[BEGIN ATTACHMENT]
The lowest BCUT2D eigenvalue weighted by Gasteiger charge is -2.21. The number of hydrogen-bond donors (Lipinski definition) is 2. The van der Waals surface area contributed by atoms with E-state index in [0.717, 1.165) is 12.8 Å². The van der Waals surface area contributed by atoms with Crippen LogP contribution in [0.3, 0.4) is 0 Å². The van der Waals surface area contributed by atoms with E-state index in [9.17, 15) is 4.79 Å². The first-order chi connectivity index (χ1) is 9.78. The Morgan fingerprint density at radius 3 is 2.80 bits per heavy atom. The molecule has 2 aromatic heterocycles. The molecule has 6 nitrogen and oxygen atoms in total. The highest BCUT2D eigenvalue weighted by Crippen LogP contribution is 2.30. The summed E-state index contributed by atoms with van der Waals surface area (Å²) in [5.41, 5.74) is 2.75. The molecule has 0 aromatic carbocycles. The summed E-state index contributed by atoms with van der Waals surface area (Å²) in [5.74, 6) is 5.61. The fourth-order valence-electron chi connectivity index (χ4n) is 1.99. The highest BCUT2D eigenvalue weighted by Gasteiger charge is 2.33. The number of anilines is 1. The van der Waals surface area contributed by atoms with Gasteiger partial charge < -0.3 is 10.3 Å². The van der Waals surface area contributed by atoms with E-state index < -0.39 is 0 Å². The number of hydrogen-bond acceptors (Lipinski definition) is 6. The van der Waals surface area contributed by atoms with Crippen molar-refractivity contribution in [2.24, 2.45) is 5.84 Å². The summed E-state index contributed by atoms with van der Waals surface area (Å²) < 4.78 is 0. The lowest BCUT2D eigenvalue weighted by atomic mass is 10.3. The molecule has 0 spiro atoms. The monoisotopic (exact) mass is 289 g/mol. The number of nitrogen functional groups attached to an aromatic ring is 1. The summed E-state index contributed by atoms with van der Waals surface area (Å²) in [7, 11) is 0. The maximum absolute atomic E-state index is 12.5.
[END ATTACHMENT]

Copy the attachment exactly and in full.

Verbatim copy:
The lowest BCUT2D eigenvalue weighted by Gasteiger charge is -2.21. The number of hydrogen-bond donors (Lipinski definition) is 2. The van der Waals surface area contributed by atoms with E-state index in [0.717, 1.165) is 12.8 Å². The van der Waals surface area contributed by atoms with Crippen LogP contribution in [0.3, 0.4) is 0 Å². The van der Waals surface area contributed by atoms with E-state index in [9.17, 15) is 4.79 Å². The first-order chi connectivity index (χ1) is 9.78. The Morgan fingerprint density at radius 3 is 2.80 bits per heavy atom. The molecule has 2 aromatic heterocycles. The molecule has 6 nitrogen and oxygen atoms in total. The highest BCUT2D eigenvalue weighted by Crippen LogP contribution is 2.30. The summed E-state index contributed by atoms with van der Waals surface area (Å²) in [5.41, 5.74) is 2.75. The molecule has 0 aromatic carbocycles. The summed E-state index contributed by atoms with van der Waals surface area (Å²) in [5.74, 6) is 5.61. The fourth-order valence-electron chi connectivity index (χ4n) is 1.99. The highest BCUT2D eigenvalue weighted by Gasteiger charge is 2.33. The number of anilines is 1. The van der Waals surface area contributed by atoms with Gasteiger partial charge < -0.3 is 10.3 Å². The van der Waals surface area contributed by atoms with E-state index < -0.39 is 0 Å². The number of hydrogen-bond acceptors (Lipinski definition) is 6. The van der Waals surface area contributed by atoms with Crippen molar-refractivity contribution in [2.24, 2.45) is 5.84 Å². The summed E-state index contributed by atoms with van der Waals surface area (Å²) < 4.78 is 0. The lowest BCUT2D eigenvalue weighted by atomic mass is 10.3. The molecule has 0 spiro atoms. The monoisotopic (exact) mass is 289 g/mol. The number of nitrogen functional groups attached to an aromatic ring is 1. The summed E-state index contributed by atoms with van der Waals surface area (Å²) in [7, 11) is 0. The maximum absolute atomic E-state index is 12.5.